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Haselrigge’s account of the march of the prisoners to Durham

The march from Dunbar to Durham is described by Haselrigge

This is an extract of the original text of a letter written by Sir Arthur Haselrigge to the Council of State, 31st October 1650.

Written in the 17th century, some parts of the language are different to how English speakers write today. We have provided you with a ‘modern interpretation’ of the letter at the end of the step (PDF in the Downloads section), so if you get stuck, please refer to that.

Oil painting showing the portrait of Sir Arthur Haselrigge Sir Arthur Haselrigge, portrait by unknown artist, 1640. As the chief Commonwealth agent in the north-east of England, he was placed in charge of the Dunbar prisoners © National Portrait Gallery, London 2019

After the Battel at Dunbar in Scotland, my Lord General writ to me, That there was about Nine thousand Prisoners, and that of them he had set at liberty all those that were wounded, and, as he thought, disabled for future Service, and their Number was, as Mr Downing writ, Five thousand one hundred; the rest the general sent towards Newcastle, conducted to Berwick by Major Hobson, and from Berwick to Newcastle by some Foot out of that Garison, and the Troop of Horse; when they came to Morpeth, the Prisoners being put into a large walled Garden, they eat up raw Cabages, Leaves and Roots, so many, as the very seed and the labor, at Four pence a day, was valued by sufficient men at Nine pounds; which Cabage, as I conceive, they having fasted, as they themselves said, near eight days, poysoned their Bodies; for as they were coming from thence to Newcastle, some dyed by the way-side, and when they came to Newcastle, I put them into the greatest Church in the Town, and the next morning when I sent them to Durham, about Sevenscore were sick, and not able to march, and three dyed that night, and some fell down in their march from Newcastle to Durham, and dyed; and when they came to Durham, I having sent my Lieutenant Colonel and my Major, with a strong Guard both of Horse and Foot, and they being there told into the great Cathedral Church, they could not count them to more then Three thousand; although Colonel Fenwick writ to me, That there were about Three thousand five hundred, but I believe they were not told at Berwick and most of those that were lost, it was in Scotland, for I heard, That the Officers that marched with them to Berwick, were necessitated to kill about Thirty, fearing the loss of them all, for they fell down in great Numbers, and said, They were not able to march; and they brought them far in the night, so that doubtless many ran away.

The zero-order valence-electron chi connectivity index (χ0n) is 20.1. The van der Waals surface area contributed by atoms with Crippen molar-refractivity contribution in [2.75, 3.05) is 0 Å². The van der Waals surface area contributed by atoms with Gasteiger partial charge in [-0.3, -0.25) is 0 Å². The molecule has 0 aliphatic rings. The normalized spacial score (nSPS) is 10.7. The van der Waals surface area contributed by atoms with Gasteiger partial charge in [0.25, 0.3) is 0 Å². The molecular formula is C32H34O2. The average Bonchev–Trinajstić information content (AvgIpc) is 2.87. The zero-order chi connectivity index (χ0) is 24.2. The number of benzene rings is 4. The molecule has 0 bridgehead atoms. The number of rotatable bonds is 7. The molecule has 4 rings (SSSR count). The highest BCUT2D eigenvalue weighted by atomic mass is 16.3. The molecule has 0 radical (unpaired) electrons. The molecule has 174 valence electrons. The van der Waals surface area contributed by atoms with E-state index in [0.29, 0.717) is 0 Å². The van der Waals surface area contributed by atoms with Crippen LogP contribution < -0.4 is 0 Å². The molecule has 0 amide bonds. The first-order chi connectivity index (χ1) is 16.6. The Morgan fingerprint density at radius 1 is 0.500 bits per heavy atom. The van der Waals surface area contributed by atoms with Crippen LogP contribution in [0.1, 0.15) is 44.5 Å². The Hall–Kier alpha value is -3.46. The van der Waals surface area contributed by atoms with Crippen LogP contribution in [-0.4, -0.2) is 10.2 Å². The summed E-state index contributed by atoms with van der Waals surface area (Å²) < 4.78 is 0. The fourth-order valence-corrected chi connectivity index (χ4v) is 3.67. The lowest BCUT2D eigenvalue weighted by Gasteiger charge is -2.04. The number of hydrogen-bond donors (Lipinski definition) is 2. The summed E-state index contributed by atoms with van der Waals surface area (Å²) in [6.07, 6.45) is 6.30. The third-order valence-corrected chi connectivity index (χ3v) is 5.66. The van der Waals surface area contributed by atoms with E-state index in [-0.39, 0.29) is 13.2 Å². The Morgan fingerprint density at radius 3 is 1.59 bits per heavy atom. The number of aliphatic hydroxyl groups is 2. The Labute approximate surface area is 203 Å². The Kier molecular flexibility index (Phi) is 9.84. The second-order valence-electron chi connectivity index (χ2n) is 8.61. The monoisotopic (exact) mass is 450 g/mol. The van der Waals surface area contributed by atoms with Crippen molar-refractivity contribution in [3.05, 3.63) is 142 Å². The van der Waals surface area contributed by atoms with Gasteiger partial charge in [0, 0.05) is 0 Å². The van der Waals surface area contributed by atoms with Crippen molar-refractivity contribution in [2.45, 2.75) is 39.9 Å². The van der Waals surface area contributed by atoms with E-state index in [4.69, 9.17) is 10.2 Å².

This text is the first part of a letter sent by Haselrigge on 31st October 1650 to the Council of State for Irish and Scottish affairs at Whitehall. The original was published on 8th November 1650 by order of Parliament.

© Durham University
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Archaeology and the Battle of Dunbar 1650: From the Scottish Battlefield to the New World

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